The Wall Street Journal looks at the IAC report and considers one of its key findings, namely that the IPCC has downplayed uncertainties in the science of global warming. In the process they consider McShane and Wyner's paper on the reliability (or lack of it) of proxy-based temperature reconstructions and also a new paper on the sensitivity of the Amazon rainforest to drought. It looks as though this sensitivity is not really understood because nobody knows how the Amazon will respond to rising CO2 levels.

As the Journal puts it:

None of this proves or disproves anything, except that our understanding of how our climate works is still evolving. Is it too much to ask the climate establishment to acknowledge as much?



Just had a look at the JAXA sea ice extent graph, which I monitor from time to time. From the look of this year's chart - the red one - one could almost imagine that the refreeze has started, although of course it could be a blip. If this is the bottom, it's very early, the Arctic sea ice minimum usually being reached in the middle of September.

The global sea ice figure per Cryosphere today has in the meantime taken a downtick.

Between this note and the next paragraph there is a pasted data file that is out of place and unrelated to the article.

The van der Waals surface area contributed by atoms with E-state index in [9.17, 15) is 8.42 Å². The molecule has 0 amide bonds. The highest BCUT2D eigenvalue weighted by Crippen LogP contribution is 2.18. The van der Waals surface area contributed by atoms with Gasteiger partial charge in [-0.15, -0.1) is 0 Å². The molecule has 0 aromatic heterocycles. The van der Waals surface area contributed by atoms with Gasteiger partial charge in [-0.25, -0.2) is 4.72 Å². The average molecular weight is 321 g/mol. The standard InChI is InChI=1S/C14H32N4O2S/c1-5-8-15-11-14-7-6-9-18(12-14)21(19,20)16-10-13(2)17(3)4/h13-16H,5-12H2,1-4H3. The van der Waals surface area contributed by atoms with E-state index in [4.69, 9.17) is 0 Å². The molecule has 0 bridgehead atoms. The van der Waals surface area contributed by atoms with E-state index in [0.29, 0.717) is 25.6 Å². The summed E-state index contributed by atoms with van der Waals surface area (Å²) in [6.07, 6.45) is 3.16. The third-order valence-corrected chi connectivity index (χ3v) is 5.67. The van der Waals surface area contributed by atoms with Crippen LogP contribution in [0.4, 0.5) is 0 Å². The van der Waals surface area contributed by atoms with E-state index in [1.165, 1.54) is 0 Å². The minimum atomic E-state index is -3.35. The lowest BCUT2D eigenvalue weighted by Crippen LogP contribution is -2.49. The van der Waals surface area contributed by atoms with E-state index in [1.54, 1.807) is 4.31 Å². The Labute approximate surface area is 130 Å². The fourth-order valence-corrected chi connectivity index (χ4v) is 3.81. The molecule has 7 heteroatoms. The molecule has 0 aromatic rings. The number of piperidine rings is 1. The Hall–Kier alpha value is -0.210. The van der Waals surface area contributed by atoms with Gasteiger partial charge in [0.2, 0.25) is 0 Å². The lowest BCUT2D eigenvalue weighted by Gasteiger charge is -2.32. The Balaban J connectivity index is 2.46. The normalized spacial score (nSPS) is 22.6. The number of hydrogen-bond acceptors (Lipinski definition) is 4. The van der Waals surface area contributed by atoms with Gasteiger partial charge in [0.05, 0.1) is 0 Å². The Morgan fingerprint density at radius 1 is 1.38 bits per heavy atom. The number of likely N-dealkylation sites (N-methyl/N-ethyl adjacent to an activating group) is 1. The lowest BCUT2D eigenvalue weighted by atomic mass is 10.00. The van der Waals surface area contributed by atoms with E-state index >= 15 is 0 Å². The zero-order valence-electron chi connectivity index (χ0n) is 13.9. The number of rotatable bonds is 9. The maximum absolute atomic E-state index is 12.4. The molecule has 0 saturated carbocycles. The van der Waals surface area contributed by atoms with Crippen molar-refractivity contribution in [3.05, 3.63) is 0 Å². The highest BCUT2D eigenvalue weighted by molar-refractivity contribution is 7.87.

Bobbing to the surface

Bob Ward has resurfaced, this time in the comments at the New York Times, where he claims that his Guardian article is "patently accurate and truthful".

Too funny. Does anyone take this guy seriously?


Fred on the IAC

Fred Pearce has an article on the IAC report in New Scientist.

The IPCC has tried hard to preserve the normal rules of scientific discourse and to explain continuing uncertainty, but it has been pushed towards simple sound-bite conclusions. Some of this pressure has come from the desire of many scientists to underline their concerns about the dangers the world faces. Sometimes, in the process, "could happen" has become "will happen", and analysis has veered close to advocacy. Journalists have been willing colluders.



Qui Tam